Thought, Speech, and Action

    One meme I continue to see online goes something like this: "If you had a bowl of 1000 smarties and you knew 10 of them were poison, would you eat any of them?" One more accurate and thoughtful response points out that the actually percentage of refugees who have proven to be terrorists is more like .005% AND if you knew that each smartie you didn't eat meant the death of a woman or child, then yes, you sure would take the risk. Another outright lie suggests that "most of the refugees would be 20-something Muslim men of fighting age." Not only is that completely distorted and untrue, but it crystallized for me a point that I have not seen addressed well or at all: that is the distinction between thought, speech, and action.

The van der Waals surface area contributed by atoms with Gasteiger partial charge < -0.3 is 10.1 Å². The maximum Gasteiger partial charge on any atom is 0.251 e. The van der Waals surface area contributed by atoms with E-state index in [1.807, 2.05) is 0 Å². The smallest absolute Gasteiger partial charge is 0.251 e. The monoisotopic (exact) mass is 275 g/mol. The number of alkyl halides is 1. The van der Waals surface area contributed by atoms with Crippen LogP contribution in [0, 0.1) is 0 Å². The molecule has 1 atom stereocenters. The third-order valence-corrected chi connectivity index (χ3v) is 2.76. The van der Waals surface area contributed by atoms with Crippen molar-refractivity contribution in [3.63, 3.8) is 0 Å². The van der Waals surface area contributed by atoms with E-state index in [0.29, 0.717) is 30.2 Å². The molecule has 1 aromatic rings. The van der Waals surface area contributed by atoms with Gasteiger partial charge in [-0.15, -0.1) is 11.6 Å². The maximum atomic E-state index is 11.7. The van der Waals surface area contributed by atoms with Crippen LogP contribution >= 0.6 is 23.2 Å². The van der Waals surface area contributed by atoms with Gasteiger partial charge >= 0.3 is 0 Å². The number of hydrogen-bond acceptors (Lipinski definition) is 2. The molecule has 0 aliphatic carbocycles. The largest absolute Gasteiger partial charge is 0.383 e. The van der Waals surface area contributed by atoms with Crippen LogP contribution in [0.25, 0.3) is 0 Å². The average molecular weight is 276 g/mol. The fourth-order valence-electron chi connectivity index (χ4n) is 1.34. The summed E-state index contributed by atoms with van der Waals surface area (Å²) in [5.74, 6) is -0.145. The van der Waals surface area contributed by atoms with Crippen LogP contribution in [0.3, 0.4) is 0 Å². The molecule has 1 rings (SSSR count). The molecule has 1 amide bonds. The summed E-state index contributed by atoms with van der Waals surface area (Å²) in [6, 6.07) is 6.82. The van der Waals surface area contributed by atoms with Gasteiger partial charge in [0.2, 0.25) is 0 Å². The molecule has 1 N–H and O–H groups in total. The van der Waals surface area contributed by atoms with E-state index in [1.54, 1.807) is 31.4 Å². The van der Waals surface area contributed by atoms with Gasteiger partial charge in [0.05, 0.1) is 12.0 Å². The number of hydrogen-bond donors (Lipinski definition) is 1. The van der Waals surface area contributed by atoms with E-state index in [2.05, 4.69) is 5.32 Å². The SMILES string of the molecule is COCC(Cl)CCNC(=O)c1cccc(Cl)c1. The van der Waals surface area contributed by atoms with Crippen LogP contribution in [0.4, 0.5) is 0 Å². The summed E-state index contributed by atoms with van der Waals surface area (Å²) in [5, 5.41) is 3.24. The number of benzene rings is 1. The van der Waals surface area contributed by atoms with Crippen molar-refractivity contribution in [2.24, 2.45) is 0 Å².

In this country, THOUGHTS are our own (at least legally!). We may try to shape and sway them through media and marketing, but at the end of the day you can't read someone's mind and you can't make them think something they don't want to. We also have written into our founding documents that SPEECH is free and protected. There are some limits on that, like shouting 'fire' in a crowded theater, but broadly speaking, free speech is protected and guarded, even when it cuts against deeply held public values. Where we draw the line on stepping "out of bounds" is with ACTIONS. If you break the law (and are caught), you are arrested; there are consequences. That is true of running traffic lights as well as it is of committing treason.